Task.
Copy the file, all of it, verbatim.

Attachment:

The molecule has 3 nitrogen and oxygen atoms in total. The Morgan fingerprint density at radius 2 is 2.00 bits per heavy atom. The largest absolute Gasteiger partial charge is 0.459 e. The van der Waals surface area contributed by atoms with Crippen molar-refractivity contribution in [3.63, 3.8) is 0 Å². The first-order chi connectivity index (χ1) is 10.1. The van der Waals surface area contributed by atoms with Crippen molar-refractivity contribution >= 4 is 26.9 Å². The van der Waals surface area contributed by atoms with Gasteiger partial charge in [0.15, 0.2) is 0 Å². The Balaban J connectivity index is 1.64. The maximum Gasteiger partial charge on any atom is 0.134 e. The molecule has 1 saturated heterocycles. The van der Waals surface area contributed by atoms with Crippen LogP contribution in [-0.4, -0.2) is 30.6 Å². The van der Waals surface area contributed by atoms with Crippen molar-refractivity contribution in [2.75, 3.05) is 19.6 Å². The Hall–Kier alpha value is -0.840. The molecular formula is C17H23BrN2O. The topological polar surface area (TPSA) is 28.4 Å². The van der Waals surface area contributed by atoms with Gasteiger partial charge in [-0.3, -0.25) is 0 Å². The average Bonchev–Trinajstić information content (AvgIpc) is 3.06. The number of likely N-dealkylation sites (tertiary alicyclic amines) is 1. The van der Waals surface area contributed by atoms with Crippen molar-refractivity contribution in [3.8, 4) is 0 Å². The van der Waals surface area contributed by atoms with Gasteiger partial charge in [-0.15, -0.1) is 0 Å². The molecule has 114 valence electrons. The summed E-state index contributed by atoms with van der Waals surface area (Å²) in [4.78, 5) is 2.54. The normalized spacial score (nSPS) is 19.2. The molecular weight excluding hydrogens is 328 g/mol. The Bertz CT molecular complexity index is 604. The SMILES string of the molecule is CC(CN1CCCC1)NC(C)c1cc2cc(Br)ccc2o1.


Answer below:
The molecule has 3 nitrogen and oxygen atoms in total. The Morgan fingerprint density at radius 2 is 2.00 bits per heavy atom. The largest absolute Gasteiger partial charge is 0.459 e. The van der Waals surface area contributed by atoms with Crippen molar-refractivity contribution in [3.63, 3.8) is 0 Å². The first-order chi connectivity index (χ1) is 10.1. The van der Waals surface area contributed by atoms with Crippen molar-refractivity contribution >= 4 is 26.9 Å². The van der Waals surface area contributed by atoms with Gasteiger partial charge in [0.15, 0.2) is 0 Å². The Balaban J connectivity index is 1.64. The maximum Gasteiger partial charge on any atom is 0.134 e. The molecule has 1 saturated heterocycles. The van der Waals surface area contributed by atoms with Crippen LogP contribution in [-0.4, -0.2) is 30.6 Å². The van der Waals surface area contributed by atoms with Crippen molar-refractivity contribution in [2.75, 3.05) is 19.6 Å². The Hall–Kier alpha value is -0.840. The molecular formula is C17H23BrN2O. The topological polar surface area (TPSA) is 28.4 Å². The van der Waals surface area contributed by atoms with Gasteiger partial charge in [-0.3, -0.25) is 0 Å². The average Bonchev–Trinajstić information content (AvgIpc) is 3.06. The number of likely N-dealkylation sites (tertiary alicyclic amines) is 1. The van der Waals surface area contributed by atoms with Crippen molar-refractivity contribution in [3.8, 4) is 0 Å². The van der Waals surface area contributed by atoms with Gasteiger partial charge in [-0.15, -0.1) is 0 Å². The molecule has 114 valence electrons. The summed E-state index contributed by atoms with van der Waals surface area (Å²) in [4.78, 5) is 2.54. The normalized spacial score (nSPS) is 19.2. The molecular weight excluding hydrogens is 328 g/mol. The Bertz CT molecular complexity index is 604. The SMILES string of the molecule is CC(CN1CCCC1)NC(C)c1cc2cc(Br)ccc2o1.